Throughout the years, sibling rivalry has often been a topic of concern with families. Sibs are in competition for attention; they tease, argue, instigate and blame. They hit and say hurtful things to keep each other in their place. Typical sibling behavior, if it is allowed.
When I was a teenager, I learned how powerful a strong sibling relationship could be. My closest friend and her sister were the best of friends. They trusted, protected and constantly showed acts of kindness toward each other. It was then I decided that whenever I had children, I would make it my mission to help them become the best of friends.
Throughout the years, sibling rivalry has often been a topic of concern with families. Siblings are in competition for attention; they tease, argue, instigate and blame. They hit and say hurtful things to keep each other in their place. It's typical sibling behavior, if it is allowed.
I found three things to be very successful in promoting healthy, loving sibling relationships.
1. Build a team.
When talking to a child about a sibling, refer to the sibling as “your brother” or “your sister” rather than using his or her name. With more than one brother or sister, say, “your brother, Ben” or “your sister, Eliza.” Continually replacing “your sister” or “your brother” sends a strong familial message. It helps siblings attach to each other, work together as a family unit, and learn to be a team player rather than fight to be the star of the team.
Some families refer lovingly to one child as “the baby” long into toddlerhood. Babies are taken care of and get lots of attention, something every child wants. So identifying one child as “the baby” may build jealousy or resentment. A child’s perception is their reality.
2. Set the stage.
When my three were little, I continually told them how much the other missed them throughout the day. I’d say, “Your brother is going to love to see your picture when he comes home from school.” When picking one up from preschool, I’d say, “Your sister missed you so much, and can’t wait to show you her picture!” My mantra to all three was that friends come and go, but you’ll always have your brother or sister.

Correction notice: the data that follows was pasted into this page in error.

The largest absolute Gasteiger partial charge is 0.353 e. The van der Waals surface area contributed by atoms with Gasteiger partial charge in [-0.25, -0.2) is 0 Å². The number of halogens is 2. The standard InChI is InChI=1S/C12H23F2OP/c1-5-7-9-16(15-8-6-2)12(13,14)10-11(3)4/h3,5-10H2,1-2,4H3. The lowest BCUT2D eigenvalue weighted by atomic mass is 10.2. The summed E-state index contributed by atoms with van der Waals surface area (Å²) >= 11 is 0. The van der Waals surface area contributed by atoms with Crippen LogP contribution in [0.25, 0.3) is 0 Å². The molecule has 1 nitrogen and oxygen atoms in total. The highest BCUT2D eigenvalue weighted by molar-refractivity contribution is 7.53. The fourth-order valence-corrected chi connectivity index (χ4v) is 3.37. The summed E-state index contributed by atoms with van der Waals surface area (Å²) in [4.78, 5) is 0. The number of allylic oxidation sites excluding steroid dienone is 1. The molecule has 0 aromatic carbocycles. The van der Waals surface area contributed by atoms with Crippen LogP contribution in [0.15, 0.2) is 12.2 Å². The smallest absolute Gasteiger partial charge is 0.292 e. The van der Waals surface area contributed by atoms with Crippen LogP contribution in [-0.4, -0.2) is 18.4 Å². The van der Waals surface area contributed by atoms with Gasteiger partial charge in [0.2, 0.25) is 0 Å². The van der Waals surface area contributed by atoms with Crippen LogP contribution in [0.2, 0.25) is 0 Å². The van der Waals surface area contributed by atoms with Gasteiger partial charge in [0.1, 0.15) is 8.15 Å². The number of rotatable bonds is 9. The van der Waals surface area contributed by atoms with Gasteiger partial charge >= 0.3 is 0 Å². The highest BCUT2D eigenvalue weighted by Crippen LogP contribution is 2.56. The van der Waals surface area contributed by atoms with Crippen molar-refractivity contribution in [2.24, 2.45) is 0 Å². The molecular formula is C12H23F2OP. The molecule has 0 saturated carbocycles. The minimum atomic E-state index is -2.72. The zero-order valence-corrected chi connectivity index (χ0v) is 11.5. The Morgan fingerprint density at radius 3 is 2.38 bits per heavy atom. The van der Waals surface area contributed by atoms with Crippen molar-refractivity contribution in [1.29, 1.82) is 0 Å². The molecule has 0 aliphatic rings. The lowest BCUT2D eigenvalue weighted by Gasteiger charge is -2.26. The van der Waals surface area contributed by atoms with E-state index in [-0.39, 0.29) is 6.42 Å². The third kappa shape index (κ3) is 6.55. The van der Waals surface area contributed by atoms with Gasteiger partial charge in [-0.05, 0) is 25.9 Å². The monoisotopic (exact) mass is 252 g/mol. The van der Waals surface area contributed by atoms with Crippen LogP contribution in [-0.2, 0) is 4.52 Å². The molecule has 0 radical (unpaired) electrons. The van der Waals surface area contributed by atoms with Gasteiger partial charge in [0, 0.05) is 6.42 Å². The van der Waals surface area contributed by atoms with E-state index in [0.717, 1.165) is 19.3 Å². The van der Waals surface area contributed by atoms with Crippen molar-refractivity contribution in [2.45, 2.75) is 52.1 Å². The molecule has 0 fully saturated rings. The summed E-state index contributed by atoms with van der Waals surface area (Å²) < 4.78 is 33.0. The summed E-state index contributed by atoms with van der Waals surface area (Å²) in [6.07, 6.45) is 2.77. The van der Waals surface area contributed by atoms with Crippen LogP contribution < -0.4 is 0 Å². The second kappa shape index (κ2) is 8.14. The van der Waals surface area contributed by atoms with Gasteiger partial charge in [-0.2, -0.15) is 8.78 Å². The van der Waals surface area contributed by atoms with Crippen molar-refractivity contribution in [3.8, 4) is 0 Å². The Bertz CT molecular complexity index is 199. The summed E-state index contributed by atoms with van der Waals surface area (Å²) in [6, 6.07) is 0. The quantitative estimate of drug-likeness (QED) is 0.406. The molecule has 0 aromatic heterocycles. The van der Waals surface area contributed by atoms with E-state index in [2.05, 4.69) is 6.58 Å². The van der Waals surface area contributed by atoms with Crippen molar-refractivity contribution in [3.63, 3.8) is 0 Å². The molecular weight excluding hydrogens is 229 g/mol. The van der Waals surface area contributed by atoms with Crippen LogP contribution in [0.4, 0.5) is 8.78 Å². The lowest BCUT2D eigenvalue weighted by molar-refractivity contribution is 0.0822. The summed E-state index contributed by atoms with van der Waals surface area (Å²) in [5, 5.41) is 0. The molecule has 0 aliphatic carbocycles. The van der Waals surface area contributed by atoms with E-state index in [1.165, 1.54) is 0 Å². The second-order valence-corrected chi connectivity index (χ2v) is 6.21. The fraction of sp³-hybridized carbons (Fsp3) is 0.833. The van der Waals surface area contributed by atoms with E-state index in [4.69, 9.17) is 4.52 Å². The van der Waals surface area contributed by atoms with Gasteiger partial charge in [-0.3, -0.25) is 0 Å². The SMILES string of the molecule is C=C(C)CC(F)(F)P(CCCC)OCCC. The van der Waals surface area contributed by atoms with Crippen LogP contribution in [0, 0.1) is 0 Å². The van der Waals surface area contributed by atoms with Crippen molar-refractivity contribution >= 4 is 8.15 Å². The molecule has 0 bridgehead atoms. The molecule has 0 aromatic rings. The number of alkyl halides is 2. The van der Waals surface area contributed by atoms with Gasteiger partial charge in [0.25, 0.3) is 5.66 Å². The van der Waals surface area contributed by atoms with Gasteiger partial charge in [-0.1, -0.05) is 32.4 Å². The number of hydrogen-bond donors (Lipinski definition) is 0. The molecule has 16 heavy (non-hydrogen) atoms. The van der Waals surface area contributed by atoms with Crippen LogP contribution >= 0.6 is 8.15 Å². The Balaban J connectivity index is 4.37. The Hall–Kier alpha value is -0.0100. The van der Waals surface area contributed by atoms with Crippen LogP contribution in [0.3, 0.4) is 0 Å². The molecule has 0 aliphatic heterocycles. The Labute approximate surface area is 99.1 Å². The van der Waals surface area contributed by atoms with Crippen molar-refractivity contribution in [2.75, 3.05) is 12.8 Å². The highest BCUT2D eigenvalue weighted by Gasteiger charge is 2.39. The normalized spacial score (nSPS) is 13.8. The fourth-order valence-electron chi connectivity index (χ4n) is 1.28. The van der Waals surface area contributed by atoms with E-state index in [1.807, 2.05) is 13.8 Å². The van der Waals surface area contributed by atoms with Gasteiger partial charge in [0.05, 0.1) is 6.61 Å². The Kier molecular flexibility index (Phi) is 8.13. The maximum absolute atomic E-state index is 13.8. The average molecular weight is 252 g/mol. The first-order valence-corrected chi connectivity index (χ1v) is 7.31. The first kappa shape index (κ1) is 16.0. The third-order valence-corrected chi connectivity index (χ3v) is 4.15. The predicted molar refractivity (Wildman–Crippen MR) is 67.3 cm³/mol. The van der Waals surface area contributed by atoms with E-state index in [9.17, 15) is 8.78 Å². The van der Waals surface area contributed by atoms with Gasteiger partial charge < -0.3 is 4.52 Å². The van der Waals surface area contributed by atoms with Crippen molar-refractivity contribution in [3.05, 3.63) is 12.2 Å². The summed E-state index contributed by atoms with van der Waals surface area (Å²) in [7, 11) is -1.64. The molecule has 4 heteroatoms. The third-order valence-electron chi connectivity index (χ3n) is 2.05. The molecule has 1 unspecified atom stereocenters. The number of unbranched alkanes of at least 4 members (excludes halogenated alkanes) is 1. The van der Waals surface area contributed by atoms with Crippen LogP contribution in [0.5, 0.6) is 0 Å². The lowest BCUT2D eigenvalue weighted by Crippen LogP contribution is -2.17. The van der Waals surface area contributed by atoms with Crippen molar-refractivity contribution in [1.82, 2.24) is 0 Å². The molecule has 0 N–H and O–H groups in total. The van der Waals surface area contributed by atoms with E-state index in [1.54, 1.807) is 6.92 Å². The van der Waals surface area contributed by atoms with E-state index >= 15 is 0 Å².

I also set them up for successful playtimes, so that their time together was positive. I encouraged sharing and cooperation with each activity, and monitored closely so I could intervene quickly before arguments started.
3. Promote acts of kindness.
Inspiring children to participate in acts of kindness increases self-esteem, which, in turn, diminishes their need to misbehave for negative attention. Children don’t naturally hold a door for a stranger, pick up something that someone has dropped, or help a sibling zip a jacket, but a little encouragement from us can help them to feel those successes.
I’m currently working with three children, ages 6 through 9, who are in constant competition, arguing often and functioning as individuals rather than as a team. I suggested the parents describe various acts of kindness, and offer a child five minutes “in the bank” each time someone displays an act of kindness.
The children earn “minutes” until 30 to 60 minutes are accumulated, when they can “cash them in” for an activity with a parent. Baking cookies, going for a walk or bike ride, playing a board game or spending time with a parent are rewards. The child who “cashes in” chooses to do the activity just with a parent or invite all the sibling(s) to join. The inclusion of siblings helps to make the one feel very special (since she had the power to include) and fosters better relationships.
Some might feel that earning minutes for acts of kindness is an unnecessary form of bribery. However, babies are born as self-centered beings (ask any 2-year-old to share!) and learn from their experiences how to share and be kind.
It definitely is worth the effort to teach our children to be the best of friends. Everyone wins.
Diana Boggia, M.Ed., is a Repository contributor and parenting educator in Stark County, Ohio. Send your child-rearing questions to FamilyMatters@cantonrep.com or The Repository, c/o Family Matters, 500 Market Ave. S, Canton OH 44702.